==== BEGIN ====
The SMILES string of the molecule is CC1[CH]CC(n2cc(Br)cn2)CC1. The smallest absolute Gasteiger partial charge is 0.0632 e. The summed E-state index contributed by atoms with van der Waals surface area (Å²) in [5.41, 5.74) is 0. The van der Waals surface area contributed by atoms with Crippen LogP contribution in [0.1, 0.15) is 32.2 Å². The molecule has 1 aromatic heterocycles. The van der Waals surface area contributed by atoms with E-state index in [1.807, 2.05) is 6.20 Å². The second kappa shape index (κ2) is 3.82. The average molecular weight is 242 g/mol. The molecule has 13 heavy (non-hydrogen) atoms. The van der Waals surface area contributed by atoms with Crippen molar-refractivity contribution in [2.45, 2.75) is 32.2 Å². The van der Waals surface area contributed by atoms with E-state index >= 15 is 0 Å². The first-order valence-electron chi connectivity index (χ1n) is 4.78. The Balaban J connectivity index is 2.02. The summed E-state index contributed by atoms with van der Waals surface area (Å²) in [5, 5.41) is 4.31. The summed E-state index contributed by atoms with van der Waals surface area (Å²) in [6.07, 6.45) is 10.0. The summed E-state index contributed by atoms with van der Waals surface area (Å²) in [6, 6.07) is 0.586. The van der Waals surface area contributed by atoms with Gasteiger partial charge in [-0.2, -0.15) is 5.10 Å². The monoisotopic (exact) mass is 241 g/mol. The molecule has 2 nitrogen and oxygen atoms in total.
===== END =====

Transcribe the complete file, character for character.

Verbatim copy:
The SMILES string of the molecule is CC1[CH]CC(n2cc(Br)cn2)CC1. The smallest absolute Gasteiger partial charge is 0.0632 e. The summed E-state index contributed by atoms with van der Waals surface area (Å²) in [5.41, 5.74) is 0. The van der Waals surface area contributed by atoms with Crippen LogP contribution in [0.1, 0.15) is 32.2 Å². The molecule has 1 aromatic heterocycles. The van der Waals surface area contributed by atoms with E-state index in [1.807, 2.05) is 6.20 Å². The second kappa shape index (κ2) is 3.82. The average molecular weight is 242 g/mol. The molecule has 13 heavy (non-hydrogen) atoms. The van der Waals surface area contributed by atoms with Crippen molar-refractivity contribution in [2.45, 2.75) is 32.2 Å². The van der Waals surface area contributed by atoms with E-state index >= 15 is 0 Å². The first-order valence-electron chi connectivity index (χ1n) is 4.78. The Balaban J connectivity index is 2.02. The summed E-state index contributed by atoms with van der Waals surface area (Å²) in [5, 5.41) is 4.31. The summed E-state index contributed by atoms with van der Waals surface area (Å²) in [6.07, 6.45) is 10.0. The summed E-state index contributed by atoms with van der Waals surface area (Å²) in [6, 6.07) is 0.586. The van der Waals surface area contributed by atoms with Gasteiger partial charge in [-0.2, -0.15) is 5.10 Å². The monoisotopic (exact) mass is 241 g/mol. The molecule has 2 nitrogen and oxygen atoms in total.